Early Christmas present for girl with cerebral palsy as she takes her first steps

A brave six-year-old girl with cerebral palsy has been able to take her first steps just before Christmas, after her family’s fundraising efforts enabled her to have the operation she desperately needed to be able to walk.

Ellice Barr was diagnosed with cerebral palsy at just 22 months old after sustaining a brain injury at birth.

Young Ellice has been unable to walk for her whole life, and unfortunately an operation to solve this is not available on the NHS.

The situation led to the family setting up a fundraising page, where 350 kind-hearted strangers donated enough money to fund Ellice through this crucial operation.

Ellice’s family said: “We have just been overwhelmed with people’s kindness in helping to raise the money to help Ellice walk.

“To see her standing on her own two feet without any help is just the most amazing sight in the world. It is the best Christmas present for her we could ever have wished for.”

The first five years of the young girl’s life were spent using a walking frame and a wheelchair.

However, Ellice’s parents heard about the selective dorsal rhizotomy surgery, which can help children with cerebral palsy to walk. The six-hour operation involves cutting the nerves in the lower spine responsible for making the muscles become rigid.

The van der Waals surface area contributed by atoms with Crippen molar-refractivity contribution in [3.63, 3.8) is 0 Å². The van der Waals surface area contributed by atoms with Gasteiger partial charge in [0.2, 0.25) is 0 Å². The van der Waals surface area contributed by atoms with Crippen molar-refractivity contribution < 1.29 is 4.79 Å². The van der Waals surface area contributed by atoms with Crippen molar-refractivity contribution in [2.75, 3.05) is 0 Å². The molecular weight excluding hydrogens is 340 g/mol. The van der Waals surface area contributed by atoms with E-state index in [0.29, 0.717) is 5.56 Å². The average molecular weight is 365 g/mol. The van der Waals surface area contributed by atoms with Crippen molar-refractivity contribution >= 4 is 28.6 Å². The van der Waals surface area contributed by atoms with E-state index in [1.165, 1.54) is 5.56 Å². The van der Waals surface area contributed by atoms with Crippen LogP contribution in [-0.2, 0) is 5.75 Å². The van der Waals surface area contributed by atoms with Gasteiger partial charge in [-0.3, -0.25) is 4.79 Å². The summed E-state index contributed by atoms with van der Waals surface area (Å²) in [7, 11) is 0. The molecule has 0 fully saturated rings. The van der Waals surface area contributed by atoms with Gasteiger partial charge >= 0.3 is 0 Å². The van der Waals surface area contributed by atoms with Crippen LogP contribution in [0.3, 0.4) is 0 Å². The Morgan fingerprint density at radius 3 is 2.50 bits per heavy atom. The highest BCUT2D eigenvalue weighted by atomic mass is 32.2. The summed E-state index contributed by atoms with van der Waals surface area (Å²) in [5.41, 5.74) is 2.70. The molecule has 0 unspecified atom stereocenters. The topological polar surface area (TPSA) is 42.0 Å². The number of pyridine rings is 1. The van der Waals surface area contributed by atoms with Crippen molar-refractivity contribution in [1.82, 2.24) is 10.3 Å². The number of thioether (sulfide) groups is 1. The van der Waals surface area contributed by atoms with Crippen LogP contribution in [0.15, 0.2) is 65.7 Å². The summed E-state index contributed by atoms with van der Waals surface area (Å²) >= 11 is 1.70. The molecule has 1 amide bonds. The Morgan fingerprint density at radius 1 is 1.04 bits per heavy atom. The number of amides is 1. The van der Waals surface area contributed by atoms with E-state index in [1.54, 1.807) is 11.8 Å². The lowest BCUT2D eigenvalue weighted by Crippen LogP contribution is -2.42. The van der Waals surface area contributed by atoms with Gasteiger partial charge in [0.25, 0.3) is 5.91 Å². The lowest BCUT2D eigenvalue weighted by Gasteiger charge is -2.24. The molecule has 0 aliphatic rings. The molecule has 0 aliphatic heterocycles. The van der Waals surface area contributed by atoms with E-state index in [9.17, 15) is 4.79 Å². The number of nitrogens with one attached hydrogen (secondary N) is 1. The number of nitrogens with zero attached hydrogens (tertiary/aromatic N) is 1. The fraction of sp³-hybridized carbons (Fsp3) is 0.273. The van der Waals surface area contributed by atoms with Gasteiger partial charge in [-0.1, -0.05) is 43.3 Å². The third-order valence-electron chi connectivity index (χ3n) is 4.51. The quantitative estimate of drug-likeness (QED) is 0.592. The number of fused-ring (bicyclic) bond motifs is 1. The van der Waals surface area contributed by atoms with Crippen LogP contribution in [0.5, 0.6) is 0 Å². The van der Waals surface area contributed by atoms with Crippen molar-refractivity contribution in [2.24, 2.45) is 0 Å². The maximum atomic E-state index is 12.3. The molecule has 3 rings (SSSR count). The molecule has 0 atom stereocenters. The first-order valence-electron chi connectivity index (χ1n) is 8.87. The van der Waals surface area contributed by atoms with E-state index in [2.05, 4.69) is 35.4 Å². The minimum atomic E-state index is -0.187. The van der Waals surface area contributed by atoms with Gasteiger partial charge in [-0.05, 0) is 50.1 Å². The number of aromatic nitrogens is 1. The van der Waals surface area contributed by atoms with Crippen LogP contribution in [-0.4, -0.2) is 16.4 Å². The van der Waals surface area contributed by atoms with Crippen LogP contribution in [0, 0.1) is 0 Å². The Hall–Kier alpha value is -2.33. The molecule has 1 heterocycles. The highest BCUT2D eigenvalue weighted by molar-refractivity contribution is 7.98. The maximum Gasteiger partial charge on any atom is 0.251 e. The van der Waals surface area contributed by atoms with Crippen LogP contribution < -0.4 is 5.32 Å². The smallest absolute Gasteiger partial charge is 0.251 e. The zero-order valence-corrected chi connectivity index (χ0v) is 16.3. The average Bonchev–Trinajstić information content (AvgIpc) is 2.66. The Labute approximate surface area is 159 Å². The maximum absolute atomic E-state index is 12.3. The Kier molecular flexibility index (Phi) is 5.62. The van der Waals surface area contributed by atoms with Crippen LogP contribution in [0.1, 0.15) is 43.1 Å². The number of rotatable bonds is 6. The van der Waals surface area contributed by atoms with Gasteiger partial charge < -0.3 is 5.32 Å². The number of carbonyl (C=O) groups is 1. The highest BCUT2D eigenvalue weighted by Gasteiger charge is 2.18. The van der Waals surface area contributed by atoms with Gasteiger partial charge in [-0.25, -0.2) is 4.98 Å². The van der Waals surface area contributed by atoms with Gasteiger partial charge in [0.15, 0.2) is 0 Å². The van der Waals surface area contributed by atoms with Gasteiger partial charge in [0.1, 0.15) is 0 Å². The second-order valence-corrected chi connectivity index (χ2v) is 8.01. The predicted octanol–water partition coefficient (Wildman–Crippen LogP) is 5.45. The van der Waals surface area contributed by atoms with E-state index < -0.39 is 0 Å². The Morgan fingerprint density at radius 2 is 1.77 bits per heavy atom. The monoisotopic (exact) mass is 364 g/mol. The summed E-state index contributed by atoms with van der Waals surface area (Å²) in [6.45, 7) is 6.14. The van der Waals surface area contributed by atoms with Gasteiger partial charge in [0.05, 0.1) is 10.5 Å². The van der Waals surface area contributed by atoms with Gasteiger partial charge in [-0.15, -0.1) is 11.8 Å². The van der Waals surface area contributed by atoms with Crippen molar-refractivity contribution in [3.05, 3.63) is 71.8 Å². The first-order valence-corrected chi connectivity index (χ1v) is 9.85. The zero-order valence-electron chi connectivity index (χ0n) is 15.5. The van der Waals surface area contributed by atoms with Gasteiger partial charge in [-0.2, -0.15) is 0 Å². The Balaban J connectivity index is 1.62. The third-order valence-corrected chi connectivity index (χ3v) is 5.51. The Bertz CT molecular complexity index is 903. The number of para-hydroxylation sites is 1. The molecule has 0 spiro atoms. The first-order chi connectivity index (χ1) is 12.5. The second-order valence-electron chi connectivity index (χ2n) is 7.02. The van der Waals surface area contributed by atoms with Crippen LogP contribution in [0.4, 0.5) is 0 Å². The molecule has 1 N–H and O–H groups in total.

Ellice’s father, Mr Barr, said: “We set up a fundraising page for Ellice in November last year and donations started to come in. All these people were willing to help her achieve her dream.”

The Barr family hit their target of £65,000, meaning they could pay for the operation and months of physiotherapy afterwards.

Mr Barr said: “It was difficult at first because she is having to use muscles to walk that she has never used before. But she is doing fantastically well. For the first four months she started to walk using sticks to help with balance but a few weeks ago she started to walk without them.”

Next year, Ellice is due to have an operation to lengthen her calf muscles, which surgeons have said will help her recovery even more.

Mr Barr added: “We are so proud of what Ellice has achieved, and to see her walk now is the best present any of us could have asked for. We are going to have a lovely Christmas this year.”

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